Modern Capitalism – The Marxist View: Part 1
Among Karl Marx's and Friedrich Engels' monumental theoretical works was Marx's analysis of the underpinnings of the capitalist mode of production. The epic work was their – mainly Marx's - 3-volume analysis of capitalism “Capital.”
We will begin by outlining the main points made in this work.
Commodities. Marx begins his analysis of capitalism by studying commodities, goods which are produced for exchange with other goods (or are eventually consumed). All commodities have a dual character. First, they have a “use-value,” indicating that a significant number of people desire or need this product. Secondly, they have an “exchange-value;” given commodities may be exchanged for other commodities (one or more or partially). A correlation between “use-value” and “exchange value” is not essential. Oxygen (air) is free, although its “use-value” is obvious; humans cannot live for more than a couple of minutes without it. Intricate jewelry made of precious stones may be extremely expensive, but jewelry is hardly essential for life.
Labor theory of value. Commodities have one thing in common: they are the product of human labor. The “exchange-value” or simply “value” of a commodity – on the average, not necessarily in every concrete situation – is determined by the average amount of labor expended by society in its production. “The labor-time socially necessary is that required to produce an article under the normal conditions of production and with the average degree of skill and intensity prevalent at the time” (Karl Marx, Capital, Vol. I, Progress Publishers 1986, p. 39). As technology advances and production becomes increasingly efficient, the socially necessary labor-time decreases. If the amount of labor expended on producing a given product exceeds the socially necessary labor-time, in general this does not increase the product's (the commodity's) value.
The labor theory of value did not originate with Marx, but he was the first to elaborate this theory to its ultimate conclusion. Labor “in a special form and with a definite aim” produces use-value, whereas the general expenditure of human labor power, or “abstract labor” - common to all commodities – imparts “value” to a commodity.
Money. Historically, the earliest exchange of commodities was through barter; one good was imply exchanged for another. Commodity exchange was greatly facilitated by the development of a “universal equivalent,” which was exchangeable for all other commodities. Precious metals, silver and gold primarily, emerged as the main universal equivalent because of their special properties. They are relatively inert chemically, are readily divisible into portions of various weights and are rare. What makes the precious metals valuable is the considerable human labor required to obtain them (prospecting, mining and purifying).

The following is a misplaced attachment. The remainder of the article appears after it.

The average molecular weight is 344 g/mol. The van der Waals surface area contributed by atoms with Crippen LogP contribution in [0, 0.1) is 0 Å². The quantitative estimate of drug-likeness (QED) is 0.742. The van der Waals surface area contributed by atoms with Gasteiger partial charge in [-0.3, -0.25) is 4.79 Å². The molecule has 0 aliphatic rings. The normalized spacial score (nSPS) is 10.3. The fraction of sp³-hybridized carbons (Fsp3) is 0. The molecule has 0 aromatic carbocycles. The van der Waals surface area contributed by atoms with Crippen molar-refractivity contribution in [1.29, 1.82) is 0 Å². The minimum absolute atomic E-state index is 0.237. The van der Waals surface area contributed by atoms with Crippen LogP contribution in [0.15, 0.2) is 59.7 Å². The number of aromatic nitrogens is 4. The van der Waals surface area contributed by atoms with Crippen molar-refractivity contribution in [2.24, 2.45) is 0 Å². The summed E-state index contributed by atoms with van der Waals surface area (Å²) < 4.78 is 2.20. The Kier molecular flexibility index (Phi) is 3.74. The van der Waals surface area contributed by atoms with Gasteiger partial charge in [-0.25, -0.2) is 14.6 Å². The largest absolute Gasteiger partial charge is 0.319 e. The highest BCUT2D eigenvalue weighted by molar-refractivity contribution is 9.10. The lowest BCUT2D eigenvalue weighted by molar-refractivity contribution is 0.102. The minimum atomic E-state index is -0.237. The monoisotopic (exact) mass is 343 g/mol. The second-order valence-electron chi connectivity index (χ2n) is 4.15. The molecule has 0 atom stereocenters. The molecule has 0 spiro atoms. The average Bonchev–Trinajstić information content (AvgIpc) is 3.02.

To further simplify exchange, banks and then governments issued paper certificates or paper “money” which represented a given amount of gold or silver. Instead of exchanging the actual precious metals, a cumbersome process, buyers and sellers would exchange paper notes which could be exchanged, presumably at any time, for the amounts of gold or silver each bill signified.
Violation of this principle has become one of the cardinal pillars of modern-day capitalism.
The reader notes that the substitute of paper money for the real thing opens up the way for serious abuse. What if the government prints far more fiat money than the amount of gold or silver it holds in reserve? Currency, no matter how fancy it looks, is simply printed. Actually, in modern day capitalism, most of the process of money-”printing” is done electronically – which is even simpler. Precious metals, on the other hand, obviously cannot be invented, but can be obtained only by the expenditure of actual human labor power.
Historically, the process of unbacked money printing was stimulated by economic crises and wars. But it now has become a general phenomenon.
Modern-day money everywhere has little correlation with the amount of precious metals held in reserve to “back up” the currency. This trick has become a major basis for delaying – since the 1930;s - major economic crises of the capitalist system. But this trick cannot hold back the floodgates indefinitely.
To be continued.